In March 1998, NIAMS and several other NIH institutes and offices issued a Request for Proposals to promote research studies of fibromyalgia. As a result of this request, NIAMS and its partners recently funded 15 new fibromyalgia projects totaling more than $3.6 million.

The NIAMS supports and encourages outstanding basic and clinical research that increases the understanding of fibromyalgia. However, much more research needs to be done before fibromyalgia can be successfully treated or prevented.

The Federal Government, in collaboration with researchers, physicians, and private voluntary health organizations, is committed to research efforts that are directed at significantly improving the health of all Americans afflicted with fibromyalgia.

NIAMS-supported research on fibromyalgia also includes several projects in the Institute's Multipurpose Arthritis and Musculoskeletal Diseases Centers. Researchers at these centers are studying individuals who do not seek medical care, but who meet the criteria for fibromyalgia. (Potential subjects are located through advertisements in local newspapers asking for volunteers with widespread pain or aching.) Other studies at the Centers are attempting to uncover better ways to manage the pain associated with the disease through behavioral interventions such as relaxation training.

The NIAMS supports and encourages outstanding basic and clinical research that increases the understanding of fibromyalgia. However, much more research needs to be done before fibromyalgia can be successfully treated or prevented.

The Federal Government, in collaboration with researchers, physicians, and private voluntary health organizations, is committed to research efforts that are directed to significantly improving the health of all Americans afflicted with fibromyalgia.

Where Can People Get More Information About Fibromyalgia?

  • Arthritis Foundation
    1330 West Peachtree Street
    Atlanta, GA 30309
    404/872-7100
    800/283-7800 or call your local chapter (listed in the telephone directory)
    World Wide Web address: http://www.arthritis.org

This is the main voluntary organization devoted to all forms of arthritis. The Foundation publishes a pamphlet on fibrositis. Single copies are free with a self-addressed stamped envelope. The Foundation also can provide physician referrals.

  • Fibromyalgia Network
    P.O. Box 31750
    Tucson, AZ 85751-1750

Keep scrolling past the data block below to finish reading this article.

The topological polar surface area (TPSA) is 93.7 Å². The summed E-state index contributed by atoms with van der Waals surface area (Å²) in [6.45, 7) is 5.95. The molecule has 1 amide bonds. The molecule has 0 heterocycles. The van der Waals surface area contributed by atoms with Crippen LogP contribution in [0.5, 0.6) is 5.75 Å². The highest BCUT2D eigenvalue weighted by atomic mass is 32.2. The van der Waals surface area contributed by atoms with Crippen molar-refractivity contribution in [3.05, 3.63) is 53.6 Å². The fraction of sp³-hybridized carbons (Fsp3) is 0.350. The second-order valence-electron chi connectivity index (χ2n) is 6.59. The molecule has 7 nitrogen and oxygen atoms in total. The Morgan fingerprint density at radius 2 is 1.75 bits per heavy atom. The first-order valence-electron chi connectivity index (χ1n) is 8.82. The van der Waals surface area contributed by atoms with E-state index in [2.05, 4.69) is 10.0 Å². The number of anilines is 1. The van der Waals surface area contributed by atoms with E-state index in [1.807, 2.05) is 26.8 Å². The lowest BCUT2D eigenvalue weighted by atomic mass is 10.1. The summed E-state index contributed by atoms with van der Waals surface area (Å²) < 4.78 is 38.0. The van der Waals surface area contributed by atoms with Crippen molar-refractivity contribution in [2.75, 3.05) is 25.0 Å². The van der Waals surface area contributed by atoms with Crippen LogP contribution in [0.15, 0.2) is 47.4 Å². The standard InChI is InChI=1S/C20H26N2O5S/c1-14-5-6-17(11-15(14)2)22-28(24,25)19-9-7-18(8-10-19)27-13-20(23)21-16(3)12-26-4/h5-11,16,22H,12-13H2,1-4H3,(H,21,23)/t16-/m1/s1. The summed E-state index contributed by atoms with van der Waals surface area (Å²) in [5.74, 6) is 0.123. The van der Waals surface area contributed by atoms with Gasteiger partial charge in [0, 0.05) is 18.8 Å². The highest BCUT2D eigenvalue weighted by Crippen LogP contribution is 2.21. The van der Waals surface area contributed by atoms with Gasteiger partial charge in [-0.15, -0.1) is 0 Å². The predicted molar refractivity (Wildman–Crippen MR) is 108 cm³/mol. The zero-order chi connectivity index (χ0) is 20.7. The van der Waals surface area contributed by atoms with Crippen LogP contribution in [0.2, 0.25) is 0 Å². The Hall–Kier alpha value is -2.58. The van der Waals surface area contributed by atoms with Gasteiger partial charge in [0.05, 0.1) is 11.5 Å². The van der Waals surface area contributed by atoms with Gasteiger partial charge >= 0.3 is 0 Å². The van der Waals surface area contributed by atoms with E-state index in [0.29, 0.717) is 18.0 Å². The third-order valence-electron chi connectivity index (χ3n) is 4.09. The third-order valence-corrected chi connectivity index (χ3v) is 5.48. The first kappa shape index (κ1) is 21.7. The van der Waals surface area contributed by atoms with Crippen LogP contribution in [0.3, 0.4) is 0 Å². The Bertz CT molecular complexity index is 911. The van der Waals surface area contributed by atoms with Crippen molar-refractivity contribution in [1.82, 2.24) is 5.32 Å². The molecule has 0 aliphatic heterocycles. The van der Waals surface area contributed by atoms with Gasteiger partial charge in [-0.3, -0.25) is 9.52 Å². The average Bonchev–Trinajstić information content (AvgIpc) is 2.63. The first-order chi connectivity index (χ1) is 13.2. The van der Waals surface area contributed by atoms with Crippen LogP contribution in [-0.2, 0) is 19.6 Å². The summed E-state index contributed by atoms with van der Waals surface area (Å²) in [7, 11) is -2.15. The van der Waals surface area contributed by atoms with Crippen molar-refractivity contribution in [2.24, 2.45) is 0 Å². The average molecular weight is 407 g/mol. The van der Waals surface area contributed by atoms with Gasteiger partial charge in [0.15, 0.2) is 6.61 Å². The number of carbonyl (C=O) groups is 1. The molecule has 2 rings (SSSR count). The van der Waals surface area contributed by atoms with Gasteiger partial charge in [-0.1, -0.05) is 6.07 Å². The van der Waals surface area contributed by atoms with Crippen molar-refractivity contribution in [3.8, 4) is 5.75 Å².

800/853-2929
    Contact: Ms. Kristin Thorson

  • Fibromyalgia Partnership (formerly Fibromyalgia Association of Greater Washington)
    140 Zinn Way
    Linden, VA 22642-5609
    (toll free) 866/725-4404
    Fax: 540-622-2998
    World Wide Web address: http://www.fmpartnership.org

  • National Fibromyalgia Awareness Campaign (NFAC)
    2415 N. River Trail Road, Suite 200
    Orange, CA 92865
    714/921-0150
    Fax: 714/921-8139

These are the main organizations devoted to fibromyalgia. They publish newsletters and provide pamphlets on the disease.

 

The mission of the National Institute of Arthritis and Musculoskeletal and Skin Diseases (NIAMS), a part of the National Institutes of Health (NIH), is to support research into the causes, treatment, and prevention of arthritis and musculoskeletal and skin diseases, the training of basic and clinical scientists to carry out this research, and the dissemination of information on research progress in these diseases. The National Institute of Arthritis and Musculoskeletal and Skin Diseases Information Clearinghouse is a public service sponsored by the NIAMS that provides health information and information sources. Additional information can be found on the NIAMS Web site at http://www.niams.nih.gov/.

Reprinted with the permission of:

National Institute of Arthritis and Musculoskeletal and Skin Diseases
NIAMS/National Institutes of Health
1 AMS Circle
Bethesda, MD 20892-3675
Publication Date December, 1999


The National Arthritis and Musculoskeletal and Skin Diseases Information Clearinghouse (NAMSIC) is a public service sponsored by the NIAMS that provides health information and information sources. The NIAMS, a part of the National Institutes of Health (NIH), leads the Federal medical research effort in arthritis and musculoskeletal and skin diseases. The NIAMS sponsors research and research training throughout the United States as well as on the NIH campus in Bethesda, MD, and disseminates health and research information.